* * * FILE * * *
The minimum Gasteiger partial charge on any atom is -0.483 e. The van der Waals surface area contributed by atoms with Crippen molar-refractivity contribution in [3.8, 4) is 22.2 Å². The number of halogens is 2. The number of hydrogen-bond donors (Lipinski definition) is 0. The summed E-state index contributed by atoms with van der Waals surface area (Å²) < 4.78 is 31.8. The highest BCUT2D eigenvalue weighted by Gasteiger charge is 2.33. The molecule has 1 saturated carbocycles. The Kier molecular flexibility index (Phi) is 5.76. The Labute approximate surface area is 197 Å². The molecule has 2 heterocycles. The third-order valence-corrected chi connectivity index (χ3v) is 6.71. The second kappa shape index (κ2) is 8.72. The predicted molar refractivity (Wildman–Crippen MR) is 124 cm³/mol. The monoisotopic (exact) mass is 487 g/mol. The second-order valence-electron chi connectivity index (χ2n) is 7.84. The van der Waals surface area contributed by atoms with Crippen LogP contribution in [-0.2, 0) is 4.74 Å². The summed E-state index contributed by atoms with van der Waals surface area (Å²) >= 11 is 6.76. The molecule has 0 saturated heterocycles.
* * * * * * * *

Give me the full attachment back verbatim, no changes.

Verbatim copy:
The minimum Gasteiger partial charge on any atom is -0.483 e. The van der Waals surface area contributed by atoms with Crippen molar-refractivity contribution in [3.8, 4) is 22.2 Å². The number of halogens is 2. The number of hydrogen-bond donors (Lipinski definition) is 0. The summed E-state index contributed by atoms with van der Waals surface area (Å²) < 4.78 is 31.8. The highest BCUT2D eigenvalue weighted by Gasteiger charge is 2.33. The molecule has 1 saturated carbocycles. The Kier molecular flexibility index (Phi) is 5.76. The Labute approximate surface area is 197 Å². The molecule has 2 heterocycles. The third-order valence-corrected chi connectivity index (χ3v) is 6.71. The second kappa shape index (κ2) is 8.72. The predicted molar refractivity (Wildman–Crippen MR) is 124 cm³/mol. The monoisotopic (exact) mass is 487 g/mol. The second-order valence-electron chi connectivity index (χ2n) is 7.84. The van der Waals surface area contributed by atoms with Crippen LogP contribution in [-0.2, 0) is 4.74 Å². The summed E-state index contributed by atoms with van der Waals surface area (Å²) >= 11 is 6.76. The molecule has 0 saturated heterocycles.